Thursday, October 22, 2015

What I like in a good disadvantage

Here is what I like in GURPS disadvantages in my games.

Player-centered. In other words, the player does the work. I'm not a big fan of "once per session the GM will . . . " But I am a big fan of limitations or forced actions on the player. I got rid of Weirdness Magnet in my DF game because it became 15 free points most of the time, because I was too busy to warp the game to make it count. Enemies, Dependents, etc. are kind of a pain.

Clear limits. I like disads that put clear limits on your actions. Sense of Duty means you don't ditch your friends. Bloodlust means you don't say, "I clearly killed him and he doesn't need a finishing blow." Berserk says you can't be a defensive fighter while it's ongoing.

I'm less of a fan of vague limits, which is why I shoot down a lot of player-created codes or Vows or Obsessions. Either it applies, or it doesn't, but if it only applies when it's convenient, it's not limiting your actions and thus not a disadvantage. None of this "Vow: Only do what I want when I want it!" or "Quirk: Always ready for anything!" kind of stuff. It should be painful to read when you write it down on your sheet.

Not crippling. I hate it when PCs have disads that make adventuring just not work, or which take them out utterly. Especially if they have an escape hatch ("I'm addicted to a ridiculously expensive crippling drug, and I'm fine with it, but useless without it!"). I prefer your disads to limit you, not end you as a functioning character at the table.

Frequently appearing. I don't like disads that never come up. "I hate this one tiny group of guys." Great, who cares? Or a Vow of chastity in a game where sex doesn't come up. Or something so big it's effectively a raison d'etre and not a disad ("Obsession: Become the world's most powerful wizard . . . by adventuring!"). It better come up. All of those are valid if they come up almost every session - if you drive the PCs towards the Lost Lab of Alchemy despite the death traps because each session must be a step toward your obsession, great. If you hate the one tiny group of guys who run the area, perfect! If that Vow means you don't get to, uhm, "interrogate" the attractive NPC for special information and fringe benefits, then it's a good thing. Even a perfectly valid disad that can't affect you often isn't really a limitation, so I'm less likely to go for it.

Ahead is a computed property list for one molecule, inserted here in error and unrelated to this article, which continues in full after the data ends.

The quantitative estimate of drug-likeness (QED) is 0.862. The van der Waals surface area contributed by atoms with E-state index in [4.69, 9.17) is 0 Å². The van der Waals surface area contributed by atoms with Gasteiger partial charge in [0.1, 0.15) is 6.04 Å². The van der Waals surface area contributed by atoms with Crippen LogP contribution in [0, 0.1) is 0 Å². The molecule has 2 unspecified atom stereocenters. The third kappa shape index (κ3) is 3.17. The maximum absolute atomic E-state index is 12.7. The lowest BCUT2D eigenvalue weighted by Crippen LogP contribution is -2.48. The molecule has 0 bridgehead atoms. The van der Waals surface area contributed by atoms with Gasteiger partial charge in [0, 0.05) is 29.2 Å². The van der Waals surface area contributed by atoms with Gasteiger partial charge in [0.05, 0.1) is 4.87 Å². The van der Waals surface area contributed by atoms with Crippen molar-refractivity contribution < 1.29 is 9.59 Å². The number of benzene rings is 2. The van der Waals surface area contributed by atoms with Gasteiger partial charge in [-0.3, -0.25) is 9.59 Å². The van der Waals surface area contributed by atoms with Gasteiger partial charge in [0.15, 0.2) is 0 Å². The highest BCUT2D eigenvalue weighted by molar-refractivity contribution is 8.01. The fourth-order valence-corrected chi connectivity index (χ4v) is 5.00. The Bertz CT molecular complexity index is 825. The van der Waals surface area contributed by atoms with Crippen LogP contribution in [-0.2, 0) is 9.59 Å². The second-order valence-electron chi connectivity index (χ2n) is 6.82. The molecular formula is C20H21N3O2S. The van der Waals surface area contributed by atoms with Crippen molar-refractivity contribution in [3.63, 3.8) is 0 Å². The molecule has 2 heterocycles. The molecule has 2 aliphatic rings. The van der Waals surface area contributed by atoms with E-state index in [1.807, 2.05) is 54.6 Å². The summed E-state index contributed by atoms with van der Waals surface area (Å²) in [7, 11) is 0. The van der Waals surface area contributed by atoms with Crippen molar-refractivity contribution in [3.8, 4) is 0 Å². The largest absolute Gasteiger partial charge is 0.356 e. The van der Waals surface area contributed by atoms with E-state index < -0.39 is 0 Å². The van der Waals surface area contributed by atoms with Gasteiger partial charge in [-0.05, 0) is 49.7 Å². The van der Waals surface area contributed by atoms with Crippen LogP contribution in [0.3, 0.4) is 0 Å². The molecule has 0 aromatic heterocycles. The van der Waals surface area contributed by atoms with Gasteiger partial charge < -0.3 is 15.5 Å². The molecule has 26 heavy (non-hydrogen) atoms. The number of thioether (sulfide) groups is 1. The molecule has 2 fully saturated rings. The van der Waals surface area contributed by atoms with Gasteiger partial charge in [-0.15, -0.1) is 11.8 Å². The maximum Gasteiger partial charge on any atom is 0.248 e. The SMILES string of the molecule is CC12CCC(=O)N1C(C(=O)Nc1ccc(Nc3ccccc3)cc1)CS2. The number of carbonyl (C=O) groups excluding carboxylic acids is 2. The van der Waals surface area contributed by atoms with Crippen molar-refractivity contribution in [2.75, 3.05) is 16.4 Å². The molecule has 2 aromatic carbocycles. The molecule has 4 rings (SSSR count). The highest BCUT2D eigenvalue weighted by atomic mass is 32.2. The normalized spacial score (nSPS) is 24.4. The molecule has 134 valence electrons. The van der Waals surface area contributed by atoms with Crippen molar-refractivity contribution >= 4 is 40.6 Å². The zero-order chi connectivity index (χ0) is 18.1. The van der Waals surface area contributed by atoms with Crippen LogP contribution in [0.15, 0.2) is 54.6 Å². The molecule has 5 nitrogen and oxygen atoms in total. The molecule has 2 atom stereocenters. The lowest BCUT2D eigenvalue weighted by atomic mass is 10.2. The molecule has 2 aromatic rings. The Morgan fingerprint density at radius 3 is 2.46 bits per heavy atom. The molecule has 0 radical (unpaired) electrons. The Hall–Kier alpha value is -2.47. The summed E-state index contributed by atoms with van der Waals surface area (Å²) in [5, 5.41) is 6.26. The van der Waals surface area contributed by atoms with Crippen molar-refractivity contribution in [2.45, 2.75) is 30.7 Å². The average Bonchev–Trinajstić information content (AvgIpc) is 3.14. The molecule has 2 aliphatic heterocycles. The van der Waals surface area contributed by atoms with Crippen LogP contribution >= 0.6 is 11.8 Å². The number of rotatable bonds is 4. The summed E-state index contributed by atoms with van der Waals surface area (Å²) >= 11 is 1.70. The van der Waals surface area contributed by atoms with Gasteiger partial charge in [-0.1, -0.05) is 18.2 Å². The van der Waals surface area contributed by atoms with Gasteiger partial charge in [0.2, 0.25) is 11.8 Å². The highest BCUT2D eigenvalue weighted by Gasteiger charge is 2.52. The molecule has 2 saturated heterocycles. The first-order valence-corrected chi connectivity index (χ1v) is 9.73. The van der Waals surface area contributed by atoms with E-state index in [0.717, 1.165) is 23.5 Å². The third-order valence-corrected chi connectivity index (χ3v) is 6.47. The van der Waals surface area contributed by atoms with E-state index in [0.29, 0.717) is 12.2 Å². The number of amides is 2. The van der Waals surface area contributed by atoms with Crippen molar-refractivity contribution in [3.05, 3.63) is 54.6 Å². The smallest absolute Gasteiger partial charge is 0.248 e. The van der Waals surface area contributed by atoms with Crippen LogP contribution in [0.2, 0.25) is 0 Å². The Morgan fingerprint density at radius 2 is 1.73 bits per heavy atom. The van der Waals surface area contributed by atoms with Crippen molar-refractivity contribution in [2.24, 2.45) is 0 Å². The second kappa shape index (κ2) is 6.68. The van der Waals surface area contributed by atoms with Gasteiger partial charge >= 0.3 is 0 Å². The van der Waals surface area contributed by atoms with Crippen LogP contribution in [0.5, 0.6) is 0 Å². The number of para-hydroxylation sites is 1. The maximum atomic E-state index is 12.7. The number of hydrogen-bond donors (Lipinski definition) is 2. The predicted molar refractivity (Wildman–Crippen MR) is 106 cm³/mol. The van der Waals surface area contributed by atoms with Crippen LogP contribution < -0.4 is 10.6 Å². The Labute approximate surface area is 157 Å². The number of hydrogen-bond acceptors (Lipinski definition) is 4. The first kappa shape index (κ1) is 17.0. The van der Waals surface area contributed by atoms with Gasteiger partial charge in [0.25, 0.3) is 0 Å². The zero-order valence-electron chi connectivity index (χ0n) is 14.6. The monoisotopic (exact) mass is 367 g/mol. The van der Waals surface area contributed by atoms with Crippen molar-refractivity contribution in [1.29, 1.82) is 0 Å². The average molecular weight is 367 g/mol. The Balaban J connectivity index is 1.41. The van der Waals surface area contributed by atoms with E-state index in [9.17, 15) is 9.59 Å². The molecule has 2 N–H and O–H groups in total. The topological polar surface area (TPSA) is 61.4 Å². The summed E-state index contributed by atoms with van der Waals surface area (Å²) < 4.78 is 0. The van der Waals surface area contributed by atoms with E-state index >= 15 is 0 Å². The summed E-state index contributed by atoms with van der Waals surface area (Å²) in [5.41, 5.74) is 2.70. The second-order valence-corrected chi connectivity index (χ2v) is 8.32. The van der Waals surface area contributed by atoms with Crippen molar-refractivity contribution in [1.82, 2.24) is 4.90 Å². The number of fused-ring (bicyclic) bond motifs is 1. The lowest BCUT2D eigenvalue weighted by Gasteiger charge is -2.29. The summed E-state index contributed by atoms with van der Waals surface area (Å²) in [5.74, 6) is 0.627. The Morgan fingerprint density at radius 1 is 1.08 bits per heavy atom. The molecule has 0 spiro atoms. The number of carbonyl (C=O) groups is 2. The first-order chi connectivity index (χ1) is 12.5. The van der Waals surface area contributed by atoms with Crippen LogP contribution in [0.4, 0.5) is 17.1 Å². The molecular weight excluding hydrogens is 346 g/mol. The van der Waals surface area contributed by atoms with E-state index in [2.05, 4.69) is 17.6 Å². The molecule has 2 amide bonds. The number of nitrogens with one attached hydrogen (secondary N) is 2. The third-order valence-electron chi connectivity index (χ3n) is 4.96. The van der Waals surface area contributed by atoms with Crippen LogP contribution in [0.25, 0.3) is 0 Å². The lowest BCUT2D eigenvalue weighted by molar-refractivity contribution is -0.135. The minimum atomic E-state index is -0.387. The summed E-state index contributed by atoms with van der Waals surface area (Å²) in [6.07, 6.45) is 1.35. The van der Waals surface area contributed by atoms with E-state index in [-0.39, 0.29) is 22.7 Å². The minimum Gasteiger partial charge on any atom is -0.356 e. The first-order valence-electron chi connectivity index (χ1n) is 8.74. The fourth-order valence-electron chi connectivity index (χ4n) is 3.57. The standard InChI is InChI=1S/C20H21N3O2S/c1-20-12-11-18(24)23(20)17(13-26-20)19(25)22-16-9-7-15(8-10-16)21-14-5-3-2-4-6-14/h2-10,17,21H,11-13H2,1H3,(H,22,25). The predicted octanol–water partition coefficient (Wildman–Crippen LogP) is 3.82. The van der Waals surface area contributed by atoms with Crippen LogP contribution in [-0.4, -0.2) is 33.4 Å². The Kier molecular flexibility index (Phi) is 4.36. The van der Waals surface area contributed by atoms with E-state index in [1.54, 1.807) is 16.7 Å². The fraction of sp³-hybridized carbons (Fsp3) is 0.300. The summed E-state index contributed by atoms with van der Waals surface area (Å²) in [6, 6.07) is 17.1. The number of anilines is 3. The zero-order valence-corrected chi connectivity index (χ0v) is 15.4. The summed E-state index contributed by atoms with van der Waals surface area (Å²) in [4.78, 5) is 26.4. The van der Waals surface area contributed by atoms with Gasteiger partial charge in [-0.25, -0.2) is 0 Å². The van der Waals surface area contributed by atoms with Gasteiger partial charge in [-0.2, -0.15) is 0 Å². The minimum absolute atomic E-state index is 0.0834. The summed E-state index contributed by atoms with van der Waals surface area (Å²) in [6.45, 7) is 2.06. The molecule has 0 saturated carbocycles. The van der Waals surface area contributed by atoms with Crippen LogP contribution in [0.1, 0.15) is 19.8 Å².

That's pretty much the kind of stuff I like.

And for the love of everything roleplaying, don't tell people you're being X because your character is X. "I'm stubborn because my guy is stubborn!" "I'm being angry because my guy has Bad Temper!" "Don't tell me guy about that treasure, he's got Greedy and he'll want it!" Just play it. We should be able to tell you your disads just from how you play them.


  1. I'm working on a post on this, and have been trying to research the disadvantages on the DF list. There are many that are irritatingly vague and some that don't fit DF well (Lecherousness).

    1. Lecherousness is one my players - for all they love to make jokes about hot watery murder nymphs - have avoided. I think they're sure its an instant death sentence the moment they meet a life-draining succubus or attractive ghost or something.

      They're not necessarily wrong. :)

  2. There is also the idea that taking a disadvantage means that the player wants this to be a part of play and is actually inviting the gamemaster to make active use of it. This is often lost on people just considering the point value of a disadvantage.

    So having a vow of chastity means that a player will encounter situations where it might be a serious inconvenience. That small group of enemies? Well they might be small, but that just means this close-knit has dedicated their entire existence to thwarting the player, or they stand specifically in the characters way for some reason.

    Then again I love disadvantages. It's the first part of any new rules I look closely at because they drive play so well.

    [PS: You can also take the Amber RPG approach to players who don't really play their disadvantages (especially personality ones) by considering that this is the fact that this is how the character is perceived by NPCs, similar to the way that game deals with Good Stuff and Bad Stuff. For example the player with Lecherousness asks someone the time and gets a slap for their trouble. "How dare you! I'm married!"]

    1. I agree on the invitation part - this is the kind of trouble I want, so give it to me. But it's a pain when it's mostly in the hands of the GM. It's easier for everyone all around if there is a player-centered or player-limiting effect. As I said to Jason Packer over on G+, Enemies are great when it means that your troubles follow you and when they turn up it is normal problems + Enemies. Not if it's Enemies instead of normal problems.

      This isn't to say I think there should be no such thing as GM-centered disadvantages. It's just that I don't like them as much because it's more work for me, and they can get overlooked when I've got between 4 and 8 people to deal with and run the game.

  3. I don't mind disads that don't come up frequently if the impact when they do is proportionately greater, and the points granted are proportionately smaller.


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